World Food Prize goes to 3 biotech scientists

June 19, 2013 by David Pitt

This year's World Food Prize is going to a Belgian scientist and two researchers in the United States for their innovations that brought the world genetically modified crops.

The prize organizers say the technology that allows for the stable transfer of genes into plant cells has improved yields, resistance to insects and disease, and tolerance of extreme .

Sharing the prize are Marc Van Montagu of Belgium; Mary-Dell Chilton, a researcher at biotechnology company Syngenta; and Robert Fraley, at Monsanto.

Van Montagu and Chilton independently developed the technology in the 1980s. Fraley genetically engineered the first herbicide-resistant soybeans, meaning farmers can spray their fields to kill weeds while leaving their intact.

Explore further: Monsanto: Modified wheat 'isolated occurrence' (Update)

Related Stories

Monsanto: Modified wheat 'isolated occurrence' (Update)

June 5, 2013

A genetically modified test strain of wheat that emerged to the surprise of an Oregon farmer last month was likely the result of an accident or deliberate mixing of seeds, the company that developed it said Wednesday.

'Superweeds' linked to rising herbicide use in GM crops

October 2, 2012

A study published this week by Washington State University research professor Charles Benbrook finds that the use of herbicides in the production of three genetically modified herbicide-tolerant crops—cotton, soybeans and ...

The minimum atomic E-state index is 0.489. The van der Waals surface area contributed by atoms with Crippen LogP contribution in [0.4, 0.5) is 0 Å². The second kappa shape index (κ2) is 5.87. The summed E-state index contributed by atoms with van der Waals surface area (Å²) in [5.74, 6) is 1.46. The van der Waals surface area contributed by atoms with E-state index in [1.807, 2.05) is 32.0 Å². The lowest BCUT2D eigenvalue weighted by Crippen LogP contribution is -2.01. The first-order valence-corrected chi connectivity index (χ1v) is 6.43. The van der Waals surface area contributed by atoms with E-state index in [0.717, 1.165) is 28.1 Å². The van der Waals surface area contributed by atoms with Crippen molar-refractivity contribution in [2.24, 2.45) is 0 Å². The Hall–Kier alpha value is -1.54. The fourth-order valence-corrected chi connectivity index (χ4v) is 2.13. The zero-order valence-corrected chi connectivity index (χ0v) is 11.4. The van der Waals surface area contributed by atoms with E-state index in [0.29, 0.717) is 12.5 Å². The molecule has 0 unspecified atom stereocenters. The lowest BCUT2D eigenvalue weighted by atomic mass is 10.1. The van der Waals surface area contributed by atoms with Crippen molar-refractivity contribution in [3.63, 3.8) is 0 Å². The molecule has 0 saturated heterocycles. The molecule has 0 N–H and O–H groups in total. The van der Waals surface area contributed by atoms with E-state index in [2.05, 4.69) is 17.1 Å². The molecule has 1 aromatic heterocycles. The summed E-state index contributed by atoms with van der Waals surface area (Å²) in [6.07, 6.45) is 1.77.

US probes genetically modified wheat discovery

May 31, 2013

The US Department of Agriculture is investigating the discovery of genetically engineered wheat in an Oregon field, as outcry mounted Friday among consumer groups and Japan suspended some US imports.

GMO corn, soybeans dominate US market

June 4, 2013

The discovery of unauthorized genetically engineered wheat growing on a farm in the US state of Oregon has cast a spotlight on agricultural biotechnology and the debate about its safety.

Recommended for you

Ants need work-life balance, research suggests

January 16, 2017

As humans, we constantly strive for a good work-life balance. New findings by researchers at Missouri University of Science and Technology suggest that ants, long perceived as the workaholics of the insect world, do the same.

New tools will drive greater understanding of wheat genes

January 16, 2017

Howard Hughes Medical Institute scientists have developed a much-needed genetic resource that will greatly accelerate the study of gene functions in wheat. The resource, a collection of wheat seeds with more than 10 million ...

How China is poised for marine fisheries reform

January 16, 2017

As global fish stocks continue sinking to alarmingly low levels, a joint study by marine fisheries experts from within and outside of China concluded that the country's most recent fisheries conservation plan can achieve ...

SMiLE-seq: A new technique speeds up genetics

January 16, 2017

Scientists at EPFL have developed a technique that can be a game-changer for genetics by making the characterization of DNA-binding proteins much faster, more accurate, and efficient.

0 comments

Please sign in to add a comment. Registration is free, and takes less than a minute. Read more

Click here to reset your password.
Sign in to get notified via email when new comments are made.